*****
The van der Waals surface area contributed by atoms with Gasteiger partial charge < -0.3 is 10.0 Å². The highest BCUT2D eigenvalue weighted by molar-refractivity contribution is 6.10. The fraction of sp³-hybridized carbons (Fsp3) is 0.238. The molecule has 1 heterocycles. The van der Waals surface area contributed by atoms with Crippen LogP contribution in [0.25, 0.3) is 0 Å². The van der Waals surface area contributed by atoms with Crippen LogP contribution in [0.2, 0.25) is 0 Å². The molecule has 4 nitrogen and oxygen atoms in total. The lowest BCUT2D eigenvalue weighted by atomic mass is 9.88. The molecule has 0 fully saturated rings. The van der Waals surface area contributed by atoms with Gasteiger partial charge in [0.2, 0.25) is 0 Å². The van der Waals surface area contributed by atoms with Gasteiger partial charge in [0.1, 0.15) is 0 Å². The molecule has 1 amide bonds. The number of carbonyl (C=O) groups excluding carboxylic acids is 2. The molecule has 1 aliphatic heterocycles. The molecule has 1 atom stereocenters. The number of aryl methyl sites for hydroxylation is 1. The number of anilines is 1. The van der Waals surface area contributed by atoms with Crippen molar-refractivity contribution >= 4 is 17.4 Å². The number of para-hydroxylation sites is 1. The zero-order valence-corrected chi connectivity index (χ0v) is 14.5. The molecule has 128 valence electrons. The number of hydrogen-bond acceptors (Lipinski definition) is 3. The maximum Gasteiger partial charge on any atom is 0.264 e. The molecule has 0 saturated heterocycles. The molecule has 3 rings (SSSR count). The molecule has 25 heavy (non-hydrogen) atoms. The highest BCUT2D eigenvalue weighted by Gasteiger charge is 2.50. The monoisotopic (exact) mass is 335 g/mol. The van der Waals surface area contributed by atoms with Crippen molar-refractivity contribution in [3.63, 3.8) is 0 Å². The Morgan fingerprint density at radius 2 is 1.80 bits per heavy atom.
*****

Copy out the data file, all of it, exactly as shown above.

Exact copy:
The van der Waals surface area contributed by atoms with Gasteiger partial charge < -0.3 is 10.0 Å². The highest BCUT2D eigenvalue weighted by molar-refractivity contribution is 6.10. The fraction of sp³-hybridized carbons (Fsp3) is 0.238. The molecule has 1 heterocycles. The van der Waals surface area contributed by atoms with Crippen LogP contribution in [0.25, 0.3) is 0 Å². The van der Waals surface area contributed by atoms with Crippen LogP contribution in [0.2, 0.25) is 0 Å². The molecule has 4 nitrogen and oxygen atoms in total. The lowest BCUT2D eigenvalue weighted by atomic mass is 9.88. The molecule has 0 fully saturated rings. The van der Waals surface area contributed by atoms with Gasteiger partial charge in [0.2, 0.25) is 0 Å². The van der Waals surface area contributed by atoms with Gasteiger partial charge in [0.1, 0.15) is 0 Å². The molecule has 1 amide bonds. The number of carbonyl (C=O) groups excluding carboxylic acids is 2. The molecule has 1 aliphatic heterocycles. The molecule has 1 atom stereocenters. The number of aryl methyl sites for hydroxylation is 1. The number of anilines is 1. The van der Waals surface area contributed by atoms with Crippen molar-refractivity contribution >= 4 is 17.4 Å². The number of para-hydroxylation sites is 1. The zero-order valence-corrected chi connectivity index (χ0v) is 14.5. The molecule has 128 valence electrons. The number of hydrogen-bond acceptors (Lipinski definition) is 3. The maximum Gasteiger partial charge on any atom is 0.264 e. The molecule has 0 saturated heterocycles. The molecule has 3 rings (SSSR count). The molecule has 25 heavy (non-hydrogen) atoms. The highest BCUT2D eigenvalue weighted by Gasteiger charge is 2.50. The monoisotopic (exact) mass is 335 g/mol. The van der Waals surface area contributed by atoms with Crippen molar-refractivity contribution in [3.63, 3.8) is 0 Å². The Morgan fingerprint density at radius 2 is 1.80 bits per heavy atom.